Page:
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STAYING IN THE PICTURE
The Kid Stays in the Picture is the name the 1994 autobiography by film producer Robert Evans(1930- ). It is also the title of the 2002 film adaptation of the same book. Last night I watched this film adaptation.1 By 1994 I had my eye on an early retirement; by 2002 I had taken a sea-change and retired to a small town by the sea, about 5 kms from the Bass Strait, an extension of the Great Southern Ocean. Robert Evans had been part of my life since the 1950s, but he had always been far in the background beginning with the 3 films: Man of a Thousand Faces, The Sun Also Rises, and The Best of Everything.
He has been so far in the background of my life that, until last night, I had never even heard of him. This should tell readers more about me than it does about Evans because Evans was at the centre of Hollywood life for decades. He has been called 'the Godfather of Hollywood'. During his 60 years in film, from the 1950s to the turn of the 21st century, the cinema was not that central to my life. I was no connoisseur of the celebrity circuit, and watching either TV or films was always a relatively peripheral part of my life. At least this was the case for the half-century from about 1954 until the last ten years, 2004 to 2014. By 2004 I had retired from all FT and PT paid employment. I had retired by degrees from FT, PT and most volunteer work, as well as the endless meetings involved. All of these occupations occupied me for 60 to 80 hours a week for more than half a century. My student-working life had lasted from 1949 to 1999.
Going to "the pictures", as cinema is often called Downunder, and watching TV were both only occasional activities, certainly not definite parts of my daily diet. That has no longer been the case for the last decade.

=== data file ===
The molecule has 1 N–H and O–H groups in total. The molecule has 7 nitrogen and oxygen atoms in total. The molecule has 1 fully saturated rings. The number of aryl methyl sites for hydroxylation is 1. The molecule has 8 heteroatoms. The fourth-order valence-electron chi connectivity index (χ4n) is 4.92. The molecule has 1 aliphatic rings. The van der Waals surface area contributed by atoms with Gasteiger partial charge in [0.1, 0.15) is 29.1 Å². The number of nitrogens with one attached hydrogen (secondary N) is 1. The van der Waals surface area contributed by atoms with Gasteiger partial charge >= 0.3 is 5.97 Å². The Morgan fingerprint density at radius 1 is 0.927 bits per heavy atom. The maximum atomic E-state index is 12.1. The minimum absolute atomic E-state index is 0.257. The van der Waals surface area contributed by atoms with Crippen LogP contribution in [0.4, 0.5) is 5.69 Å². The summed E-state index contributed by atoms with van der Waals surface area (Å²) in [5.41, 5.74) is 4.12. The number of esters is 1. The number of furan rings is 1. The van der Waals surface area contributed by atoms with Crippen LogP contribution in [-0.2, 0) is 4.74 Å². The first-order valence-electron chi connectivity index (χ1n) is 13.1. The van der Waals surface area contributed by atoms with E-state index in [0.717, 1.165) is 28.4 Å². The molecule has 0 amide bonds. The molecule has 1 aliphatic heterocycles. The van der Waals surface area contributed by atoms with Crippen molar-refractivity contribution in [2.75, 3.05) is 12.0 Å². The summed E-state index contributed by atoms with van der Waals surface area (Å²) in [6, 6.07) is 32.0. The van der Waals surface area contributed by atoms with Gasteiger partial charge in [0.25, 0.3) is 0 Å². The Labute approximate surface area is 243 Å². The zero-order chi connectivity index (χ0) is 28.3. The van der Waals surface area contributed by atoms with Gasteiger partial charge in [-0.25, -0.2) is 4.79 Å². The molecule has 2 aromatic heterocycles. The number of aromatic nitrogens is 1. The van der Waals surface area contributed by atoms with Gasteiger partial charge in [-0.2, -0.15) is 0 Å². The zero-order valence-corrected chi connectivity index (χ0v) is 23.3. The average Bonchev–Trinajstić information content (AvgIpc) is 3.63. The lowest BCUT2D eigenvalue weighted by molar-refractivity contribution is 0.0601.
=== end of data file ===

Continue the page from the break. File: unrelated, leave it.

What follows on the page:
Many elements from Evans' 1994 autobiography, such as his childhood and all but one of his seven marriages, were dropped from this doco because the producers felt that their inclusion would slow things down, and not move the visual-auditory-experience along with the pace required for modern audiences.
Evans started writing his autobiography when he was in his 60s. I started writing mine, my memoirs & autobiography, in my 40s and there was much I also had to leave out for many reasons mainly associated with moving my story along in the direction I wanted it to go.
A person's identity is not to be found in behaviour, important though that is, nor in the reactions of others, but in the capacity to keep a particular narrative going. The individual's autobiography or biography, if he or she is to maintain regular interaction with others in the day-to-day world, cannot be wholly fictive. The person must continually integrate events which occur in both their internal-world and the wider-external world, and sort them into the ongoing 'story' about the self.'2
I want to thank 1ABC1TV, 10:20-11:50 p.m., 2/2/'14 for this stimulating doco.